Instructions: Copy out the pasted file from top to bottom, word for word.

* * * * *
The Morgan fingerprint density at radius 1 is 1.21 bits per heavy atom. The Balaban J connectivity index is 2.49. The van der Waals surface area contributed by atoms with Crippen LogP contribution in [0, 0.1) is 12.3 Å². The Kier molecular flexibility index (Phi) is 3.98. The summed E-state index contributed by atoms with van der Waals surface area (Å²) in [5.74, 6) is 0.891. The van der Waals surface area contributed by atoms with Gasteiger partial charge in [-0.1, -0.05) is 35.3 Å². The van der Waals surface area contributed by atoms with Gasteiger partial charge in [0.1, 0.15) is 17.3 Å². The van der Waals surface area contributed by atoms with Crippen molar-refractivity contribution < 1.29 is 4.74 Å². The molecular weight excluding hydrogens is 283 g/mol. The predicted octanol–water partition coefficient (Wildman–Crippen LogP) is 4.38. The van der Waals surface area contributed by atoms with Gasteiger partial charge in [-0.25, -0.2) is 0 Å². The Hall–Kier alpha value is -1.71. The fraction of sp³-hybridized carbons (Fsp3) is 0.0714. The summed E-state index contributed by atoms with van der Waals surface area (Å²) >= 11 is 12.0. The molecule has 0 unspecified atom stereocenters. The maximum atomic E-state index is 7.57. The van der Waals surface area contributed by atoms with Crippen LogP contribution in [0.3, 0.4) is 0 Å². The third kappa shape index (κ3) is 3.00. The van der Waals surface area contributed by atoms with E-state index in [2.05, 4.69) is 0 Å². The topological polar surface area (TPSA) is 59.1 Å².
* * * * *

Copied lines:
The Morgan fingerprint density at radius 1 is 1.21 bits per heavy atom. The Balaban J connectivity index is 2.49. The van der Waals surface area contributed by atoms with Crippen LogP contribution in [0, 0.1) is 12.3 Å². The Kier molecular flexibility index (Phi) is 3.98. The summed E-state index contributed by atoms with van der Waals surface area (Å²) in [5.74, 6) is 0.891. The van der Waals surface area contributed by atoms with Gasteiger partial charge in [-0.1, -0.05) is 35.3 Å². The van der Waals surface area contributed by atoms with Gasteiger partial charge in [0.1, 0.15) is 17.3 Å². The van der Waals surface area contributed by atoms with Crippen molar-refractivity contribution < 1.29 is 4.74 Å². The molecular weight excluding hydrogens is 283 g/mol. The predicted octanol–water partition coefficient (Wildman–Crippen LogP) is 4.38. The van der Waals surface area contributed by atoms with Gasteiger partial charge in [-0.25, -0.2) is 0 Å². The Hall–Kier alpha value is -1.71. The fraction of sp³-hybridized carbons (Fsp3) is 0.0714. The summed E-state index contributed by atoms with van der Waals surface area (Å²) >= 11 is 12.0. The molecule has 0 unspecified atom stereocenters. The maximum atomic E-state index is 7.57. The van der Waals surface area contributed by atoms with Crippen LogP contribution in [0.3, 0.4) is 0 Å². The third kappa shape index (κ3) is 3.00. The van der Waals surface area contributed by atoms with E-state index in [2.05, 4.69) is 0 Å². The topological polar surface area (TPSA) is 59.1 Å².